Steven Spielberg's struggling DreamWorks Studios has gotten a new lease on life thanks to a $200-million investment from its primary financier, India's Reliance Entertainment, said a person with knowledge of the matter unauthorized to speak publicly.
A shortage of cash since late last year has left many in Hollywood nervous about DreamWorks' future. The company, led by Chief Executive Stacey Snider, severely cut back on its spending on development and production.
The independent studio has only two movies set to come out this year -- the low-budget drama "People Like Us" and the Spielberg-directed biopic "Lincoln" -- compared with six in 2011, the first year that it released films in its current incarnation.
After raising $325 million from Reliance and another $325 million in debt in 2009, DreamWorks immediately ran into trouble when its first movies, the young adult science-fiction film "I Am Number Four" and the big-budget comic book adaptation "Cowboys & Aliens," flopped. Academy Award nominee "The Help" was a hit, but the remake of "Fright Night" was also a disappointment while robot boxing family story "Real Steel" and Spielberg's own "War Horse" turned in so-so box-office performances. (Spielberg's "The Adventures of Tin-Tin" was not a DreamWorks movie.)
Altogether, the year left DreamWorks in a dire financial state. As a result, since late last year it has been negotiating with Reliance for more money.
Under the new arrangement, DreamWorks will scale back its ambitions from the six pictures per year that it announced in 2009 to a proposed three to five starting next year. The films will continue to be released by Walt Disney Studios.
In addition, DreamWorks now intends to seek co-financiers for all of its movies with large budgets. Already, 20th Century Fox is on board to co-finance "Lincoln" and "Robopocalypse," an adaptation of the bestselling book that is the studio's only movie already scheduled to come out in 2013.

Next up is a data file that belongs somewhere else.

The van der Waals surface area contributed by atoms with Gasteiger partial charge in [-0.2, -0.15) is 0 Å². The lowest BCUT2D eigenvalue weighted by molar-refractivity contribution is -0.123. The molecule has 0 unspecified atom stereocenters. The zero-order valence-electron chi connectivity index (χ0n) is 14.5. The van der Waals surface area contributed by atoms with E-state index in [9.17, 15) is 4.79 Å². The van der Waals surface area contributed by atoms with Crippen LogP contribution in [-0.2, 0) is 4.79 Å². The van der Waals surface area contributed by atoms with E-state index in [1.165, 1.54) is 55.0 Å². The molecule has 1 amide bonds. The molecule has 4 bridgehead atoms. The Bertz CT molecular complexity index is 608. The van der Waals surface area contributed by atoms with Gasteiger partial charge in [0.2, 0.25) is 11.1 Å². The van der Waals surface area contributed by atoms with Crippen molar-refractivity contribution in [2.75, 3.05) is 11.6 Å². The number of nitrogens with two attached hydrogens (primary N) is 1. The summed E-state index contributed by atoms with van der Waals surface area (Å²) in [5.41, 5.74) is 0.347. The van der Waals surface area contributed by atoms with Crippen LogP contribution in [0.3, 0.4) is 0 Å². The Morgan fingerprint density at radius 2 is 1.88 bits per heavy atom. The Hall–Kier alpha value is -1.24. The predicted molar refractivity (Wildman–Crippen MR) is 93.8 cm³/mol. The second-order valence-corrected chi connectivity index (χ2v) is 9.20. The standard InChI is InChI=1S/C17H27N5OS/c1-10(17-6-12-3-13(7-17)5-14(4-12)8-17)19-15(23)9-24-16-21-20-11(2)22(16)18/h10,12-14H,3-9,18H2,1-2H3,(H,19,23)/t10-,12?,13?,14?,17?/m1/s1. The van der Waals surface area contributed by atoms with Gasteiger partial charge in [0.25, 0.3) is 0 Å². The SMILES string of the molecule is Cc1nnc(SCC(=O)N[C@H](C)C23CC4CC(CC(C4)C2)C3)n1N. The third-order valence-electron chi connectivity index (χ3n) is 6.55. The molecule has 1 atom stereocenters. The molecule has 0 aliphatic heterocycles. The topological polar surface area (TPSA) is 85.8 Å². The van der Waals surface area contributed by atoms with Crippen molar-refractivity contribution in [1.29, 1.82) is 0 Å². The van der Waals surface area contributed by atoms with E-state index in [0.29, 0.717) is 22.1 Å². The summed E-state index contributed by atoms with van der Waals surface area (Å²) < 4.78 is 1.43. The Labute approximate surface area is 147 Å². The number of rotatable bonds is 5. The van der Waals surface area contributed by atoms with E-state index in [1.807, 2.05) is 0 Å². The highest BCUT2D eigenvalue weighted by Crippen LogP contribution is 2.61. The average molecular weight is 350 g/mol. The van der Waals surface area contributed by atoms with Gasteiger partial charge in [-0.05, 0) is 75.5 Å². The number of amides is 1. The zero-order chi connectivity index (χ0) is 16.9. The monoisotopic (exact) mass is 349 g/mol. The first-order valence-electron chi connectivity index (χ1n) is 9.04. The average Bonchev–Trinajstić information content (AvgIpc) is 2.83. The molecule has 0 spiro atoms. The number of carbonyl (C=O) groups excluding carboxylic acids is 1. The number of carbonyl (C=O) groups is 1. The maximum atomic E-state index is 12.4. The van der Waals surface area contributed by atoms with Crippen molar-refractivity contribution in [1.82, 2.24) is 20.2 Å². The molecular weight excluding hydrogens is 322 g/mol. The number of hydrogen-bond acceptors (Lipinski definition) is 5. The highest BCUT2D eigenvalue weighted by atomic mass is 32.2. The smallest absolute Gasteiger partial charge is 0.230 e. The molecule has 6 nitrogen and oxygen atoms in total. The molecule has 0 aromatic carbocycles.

DreamWorks, which has about 80 employees, recently lost its well-regarded head of marketing Christine Birch, who moved to the smaller studio FilmDistrict. The company does not intend to replace her, the knowledgeable person said, and will instead rely more on the small team at Disney that handles marketing for DreamWorks releases.
The studio's lowered ambitions under its new financing marks another bump in its long and difficult path. Founded in 1994 by Spielberg, former Disney President Jeffrey Katzenberg and media mogul David Geffen, DreamWorks SKG was originally intended to be a multimedia giant that could stand alongside Hollywood's established studios.
After failing to realize those dreams, the trio sold DreamWorks SKG to Paramount Pictures in 2005. But after Spielberg and Snider clashed with Paramount executives, they spun out the company in its current, third incarnation. (DreamWorks Animation is a stand-alone, publicly-held company not connected to DreamWorks Studios.)
After initially seeking to raise $1.25 billion, Spielberg and Snider ended up closing their deal for far less after nearly a year of difficult negotiations.
DreamWorks' troubles reflect a larger trend in Hollywood, in which independent movie studios that don't have reliable cash flow from a library of movies or some other business are struggling to survive when they don't release a string of hits. Relativity Media also came close to folding in the last year before finding a financial savior in supermarket magnate Ron Burkle.
The new funding and the amount were first reported by the New York Times and Reuters.
-- Ben Fritz
Photo: DreamWorks' Steven Spielberg and Stacey Snider at the premiere of "Cowboys and Aliens." Credit: Alex Berliner / ABImages